If you’re investing in ISOBUS, it’s likely because you want to use it for precision applications, such as variable-rate seeding or automatic section control. In order to utilize these functions, you’ll need an ISO Task Controller.
As briefly discussed in our first post on ISOBUS, Task Controller (TC) is the software that automates commands for the Electronic Controlled Unit (ECU) and consists of three subprotocols: Basic, Section, and Geo.
To recap, Task Controller Basic (TC-BAS) handles data totals, including total acreage covered or total product applied. Task Controller Section Control (TC-SC) is just as it sounds — it provides section control of the implement. And Task Controller Geo (TC-GEO) handles the geo-referenced application and collects data based on location. If you have a prescription fertilizer map, the TC will leverage the GEO subprotocol.
In this blog post, we’ll discuss the benefits of using TC, whether it’s necessary for your operation, and some things to consider when getting started with TC.
Reduce Inputs, Increase Efficiency
If you’re investing money in an ECU because you want to do application control, you should be utilizing TC. Otherwise, you’re probably not getting the full value out of the system.
There are some situations where the TC may not be as valuable. For example, if you don’t need a sprayer’s boom height to adjust throughout a field, then TC is not necessary because you can set the boom height in the cab and then go.
Otherwise, TC is necessary for precision farming. Instead of having to worry about shutting off sections on the headlands or manually avoiding overlaps, the TC will handle those tasks on its own.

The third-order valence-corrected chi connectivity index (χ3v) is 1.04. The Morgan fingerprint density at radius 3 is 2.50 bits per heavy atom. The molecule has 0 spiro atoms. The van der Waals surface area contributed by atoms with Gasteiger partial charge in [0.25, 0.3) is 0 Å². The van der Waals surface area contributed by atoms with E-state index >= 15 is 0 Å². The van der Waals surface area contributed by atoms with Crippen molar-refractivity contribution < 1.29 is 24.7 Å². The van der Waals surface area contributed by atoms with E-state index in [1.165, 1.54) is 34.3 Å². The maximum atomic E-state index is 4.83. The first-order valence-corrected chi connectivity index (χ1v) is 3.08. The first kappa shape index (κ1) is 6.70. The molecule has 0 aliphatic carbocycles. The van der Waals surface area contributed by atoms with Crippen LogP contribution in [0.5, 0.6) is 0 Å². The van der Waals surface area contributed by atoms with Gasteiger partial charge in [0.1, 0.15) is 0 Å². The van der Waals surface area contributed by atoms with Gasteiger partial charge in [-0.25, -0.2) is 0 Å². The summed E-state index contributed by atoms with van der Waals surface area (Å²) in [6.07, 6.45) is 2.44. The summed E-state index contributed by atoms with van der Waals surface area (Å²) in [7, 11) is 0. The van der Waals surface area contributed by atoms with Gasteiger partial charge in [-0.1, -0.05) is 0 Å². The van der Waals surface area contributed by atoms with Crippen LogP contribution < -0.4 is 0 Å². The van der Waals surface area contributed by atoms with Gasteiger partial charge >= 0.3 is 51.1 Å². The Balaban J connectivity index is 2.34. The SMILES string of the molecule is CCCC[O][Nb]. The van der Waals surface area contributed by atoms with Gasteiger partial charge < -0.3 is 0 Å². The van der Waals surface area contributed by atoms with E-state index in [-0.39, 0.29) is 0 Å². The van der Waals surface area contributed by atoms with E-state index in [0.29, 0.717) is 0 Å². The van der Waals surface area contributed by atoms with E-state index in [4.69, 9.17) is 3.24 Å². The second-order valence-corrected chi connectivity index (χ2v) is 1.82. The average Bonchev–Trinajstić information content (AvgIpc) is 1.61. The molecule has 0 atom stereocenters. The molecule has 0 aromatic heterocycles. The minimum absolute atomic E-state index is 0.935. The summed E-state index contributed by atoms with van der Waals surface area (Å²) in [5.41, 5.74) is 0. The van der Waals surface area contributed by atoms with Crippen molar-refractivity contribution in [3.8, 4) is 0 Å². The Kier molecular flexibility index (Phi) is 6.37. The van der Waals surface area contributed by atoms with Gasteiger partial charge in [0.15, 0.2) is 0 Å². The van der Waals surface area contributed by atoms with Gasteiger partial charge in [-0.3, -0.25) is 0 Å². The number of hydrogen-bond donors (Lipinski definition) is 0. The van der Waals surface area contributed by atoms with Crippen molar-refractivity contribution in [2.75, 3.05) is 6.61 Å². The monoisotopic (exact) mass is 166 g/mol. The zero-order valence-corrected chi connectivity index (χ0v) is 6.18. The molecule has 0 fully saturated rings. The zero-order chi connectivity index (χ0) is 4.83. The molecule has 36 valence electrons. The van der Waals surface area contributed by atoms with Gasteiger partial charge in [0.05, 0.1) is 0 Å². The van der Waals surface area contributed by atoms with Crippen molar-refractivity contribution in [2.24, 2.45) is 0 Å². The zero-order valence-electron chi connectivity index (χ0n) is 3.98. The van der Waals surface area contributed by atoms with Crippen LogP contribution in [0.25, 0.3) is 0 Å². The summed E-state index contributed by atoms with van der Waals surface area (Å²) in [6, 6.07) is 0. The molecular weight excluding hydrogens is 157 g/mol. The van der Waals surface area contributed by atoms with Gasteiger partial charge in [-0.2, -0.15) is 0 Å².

In addition to reducing labor fatigue, allowing the TC to control certain functions is also where you’ll see the most return on investment. Using prescription maps for variable-rate applications with the Trimble® Field-IQ™ system can reduce inputs by 10% while utilizing Trimble’s guidance solutions can provide input reductions of 20%.
Helps Keep Accurate Records
Another benefit of TC is that it can log specific pieces of information that can help farmers prove compliance with chemical application laws. For instance, there are specific conditions for applying dicamba herbicide, and in places like Northwest Ohio, there are weather-related restrictions for applying fertilizer and manure.
Because TC can utilize a weather sensor like the Trimble® Field-IQ™ Weather Station, if you’re ever questioned about your applications, you can have a real-time recorded map for your exact location to fall back on, vs. relying on a weather report that may be stationed 20 miles away.
There are other sensors on the market that can be leveraged to do similar tasks or provide similar information.
Getting Started with Task Controller
Because each application has different requirements, the features and functions a TC may or may not have will depend on the task being performed. For example, it’s possible to have a TC where the ECU or UT doesn’t support TC-BAS, or to have TC-SC but not TC-GEO.
There are also ECUs that can only be controlled through the UT and don’t have any TC capabilities. Or it may have the capability, but requires that you pay an “unlock” fee to use it.
Because most farmers are utilizing the TC for application control, the TC needs GPS positioning — whether it’s from a simple device in the cab or one of Trimble’s guidance displays. While the TC is not positioning the implement itself, it uses the GPS information to determine where the implement is and make commands.
Troubleshooting Task Controller
It’s important to keep in mind that using a TC doesn’t bypass or avoid problems that can come up with any application system. Timing and calibration of certain components are all things you’ll have to deal with, regardless of whether you’re using TC or another system — you just might have a different interface to modify or make changes when issues pop up.
While you shouldn’t run into problems or challenges that are specific to the TC alone, it’s important to keep in mind that you may face limitations with the number of sections or channels you’re able to control, either by the ECU or display. For example, you might have an ECU that can control 72 sections, but the display can only support a max of 48, so you’re limited to 48.
This is why Trimble’s displays can support up to 255 sections. While there are no implements currently on the market that offer that many sections for control, it ensures the display will never be the cause of the limitation. So when looking into a new display or ECU, be sure to consider what the display can do vs. what the ECU can do, and check that they’re compatible for the operations you’d like to run with TC.